Hounslow Fun Palace 2016

There was much interest in the ‘living tea trolleys’  at the Fun palace event on Hounslow High Street.  Our vehicles were bedecked with teapots and teacups planted up with herbs and full of fruits. People made fresh teas, teabags to take home, tea paintings – and they also gave us lots of recipes to try out (see these at the end of the page). Everyone enjoyed being able to make concoctions – savouring the aromas and colours as part of the process. There was a choice of herbs and fruits – sage, fennel, hibiscus, nettle, ginger, dried apple and cranberries to name a few.  Everyone took time to consider and choose their ingredients, occasionally snipping or squeezing a leaf or fruit segment to add into their brew. The results were a collage of smells and visual delights as the materials were transformed into vivid colour and scents.   The street cleaner said his tea reminded him of his village back in Poland and there was much talk about plants, gardens and the things people liked to cook.

Just some of our eager tea-makers

What a beautiful arrangement of colour and form!

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Some of the tea paintings made with participants’ concoctions; a very sensory record!

COMMUNI-TEA RECIPES

Purna’s Nepalese Tea – Cut fresh lemon grass into small pieces and pour over hot water: add salt to taste. Alternatively, use lemon leaves instead of lemon grass but you will still need to add salt!

Taj’s Indian Tea – Boil grated ginger in water, then add sugar if you want a sweeter drink. Then add crushed cardamon to this before then adding black tea( in teabags) to the infusion. Finally add milk- simmer this so that it infuses and continue to slow boil. Drink and enjoy! …..other variants we were given to this were to boil water with black tea and sugar and the following spices-cinnamon, fennel seeds, ginger, cloves and cardamon- and milk if you wish.

Naseema gave us lots of recipes. Her Kashmiri Salt Tea recipe uses Assam tea which you boil with a tiny amount of baking soda. She allows to boil for about half an hour until the water is reduced, then adds more water and boils it again until it reduces once more. She then shakes the mixture up and down and adds milk – which makes the tea go a wonderful baby pink colour. Then add salt to taste.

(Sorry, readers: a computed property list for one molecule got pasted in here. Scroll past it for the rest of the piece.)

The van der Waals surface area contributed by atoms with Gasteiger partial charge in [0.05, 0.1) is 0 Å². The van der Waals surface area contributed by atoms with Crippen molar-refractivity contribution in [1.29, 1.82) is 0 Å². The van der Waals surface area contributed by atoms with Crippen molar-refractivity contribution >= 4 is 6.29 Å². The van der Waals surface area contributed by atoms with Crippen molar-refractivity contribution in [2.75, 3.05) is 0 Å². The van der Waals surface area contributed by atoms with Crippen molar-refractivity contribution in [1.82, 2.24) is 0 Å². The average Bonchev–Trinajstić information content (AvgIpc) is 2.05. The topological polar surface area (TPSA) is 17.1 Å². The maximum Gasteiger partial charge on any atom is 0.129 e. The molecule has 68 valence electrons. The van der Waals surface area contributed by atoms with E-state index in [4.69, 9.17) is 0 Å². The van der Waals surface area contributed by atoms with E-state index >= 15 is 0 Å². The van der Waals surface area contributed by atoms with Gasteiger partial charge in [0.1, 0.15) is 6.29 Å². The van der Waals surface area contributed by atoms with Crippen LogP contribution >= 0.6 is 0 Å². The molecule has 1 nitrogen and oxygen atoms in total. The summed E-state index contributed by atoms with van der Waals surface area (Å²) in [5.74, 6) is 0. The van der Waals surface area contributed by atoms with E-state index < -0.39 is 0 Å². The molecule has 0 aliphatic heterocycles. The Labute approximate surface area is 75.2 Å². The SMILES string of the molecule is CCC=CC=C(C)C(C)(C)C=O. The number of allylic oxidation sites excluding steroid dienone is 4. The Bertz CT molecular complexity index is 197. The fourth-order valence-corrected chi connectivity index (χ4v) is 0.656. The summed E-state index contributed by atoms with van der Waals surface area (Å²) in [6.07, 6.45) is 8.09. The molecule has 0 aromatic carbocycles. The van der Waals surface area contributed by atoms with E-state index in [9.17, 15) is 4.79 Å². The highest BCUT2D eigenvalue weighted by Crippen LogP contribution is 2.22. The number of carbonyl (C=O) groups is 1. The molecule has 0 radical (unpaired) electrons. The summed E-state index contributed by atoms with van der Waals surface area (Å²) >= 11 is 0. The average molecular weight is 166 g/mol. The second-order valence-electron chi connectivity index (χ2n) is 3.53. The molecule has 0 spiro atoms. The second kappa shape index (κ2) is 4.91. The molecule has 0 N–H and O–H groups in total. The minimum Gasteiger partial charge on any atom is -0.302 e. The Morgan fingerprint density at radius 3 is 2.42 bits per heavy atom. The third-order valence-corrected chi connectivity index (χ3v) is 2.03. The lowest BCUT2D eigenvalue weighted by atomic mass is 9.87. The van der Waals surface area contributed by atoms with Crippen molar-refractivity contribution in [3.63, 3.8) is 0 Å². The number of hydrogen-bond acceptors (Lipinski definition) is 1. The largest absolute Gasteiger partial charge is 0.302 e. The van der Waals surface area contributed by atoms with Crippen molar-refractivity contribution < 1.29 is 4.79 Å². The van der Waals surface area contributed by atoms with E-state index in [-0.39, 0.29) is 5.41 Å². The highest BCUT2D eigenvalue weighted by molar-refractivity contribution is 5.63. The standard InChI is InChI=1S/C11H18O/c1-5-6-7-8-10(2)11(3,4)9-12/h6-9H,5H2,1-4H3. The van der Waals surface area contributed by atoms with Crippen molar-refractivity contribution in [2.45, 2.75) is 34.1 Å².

Naseema’s Kahwa Tea is made with green tea which she boils with green cardamon , cinnamon, and sugar. Sometimes she adds a pinch of saffron and crushed almonds and sugar. Yum!

We were told that Masala Tea is also delicious. Crush cinnamon, cloves, cardamon and black pepper- or use whole- and boil . Add tea, sugar, and milk. Some favourite combinations of flavours which were suggested to us by an Iraqi lady were: cinnamon and raspberry, mint and nettle, and ginger with lemon and honey- great for zapping colds. She told us that eating raw fennel after eating would keep us in amazing good health! As tea ladies we are going to try lots of post-meal fennel tea!

We heard that Somali Tea is often drunk strong and black, with up to ten spoons of sugar! Whereas Kenyan Tea is very wholesome and favourites are mint or green tea with honey.

Sudanese Tea uses roselle, a type of hibiscus, with sugar. It’s great for high blood pressure!

Mauritian Tea sounds amazing! We were told that you keep a vanilla pod in loose tea for a few days to allow it to infuse, which gives it a lovely vanilla flavour – you don’t need sugar. Or try keeping a vanilla pod in sugar and allowing that to infuse if you want to to a sweeter vanilla flavour to your beveridge.

Book the Tea Trolley Laboratory!

What is The Tea Trolley Laboratory?

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It’s a mobile creative laboratory contained within a tea trolley run by artists and tea ladies

Amanda Thesiger and Sara Wicks

www.teatrolleylab.wordpress.com

teatrolleylaboratory@gmail.com

Delivering creative workshops, the Tea Trolley Laboratory uses tea as a trigger for experimentation; boosting relationships with and between participants; encouraging socialisation and learning; bringing self esteem, fun and a surprising diversion to routine for all ages. Activities include storytelling, tea-making with herbs, map-making, printing, drawing, painting, tea-party games etc – we can also adapt the activities in response to participants’ personal histories, experience and ability. Family groups get involved with our teatime activities; making prints from tea-bags, telling stories with tea-leaves and, of course, eating cakes!

We work with groups of all ages and settings, so please get in touch if you would like to develop an idea or discuss a visit by the Tea Trolley Laboratory to your venue. Our rates start at £125 for a half day session, inclusive of materials, but we can tailor workshops to suit your requirements.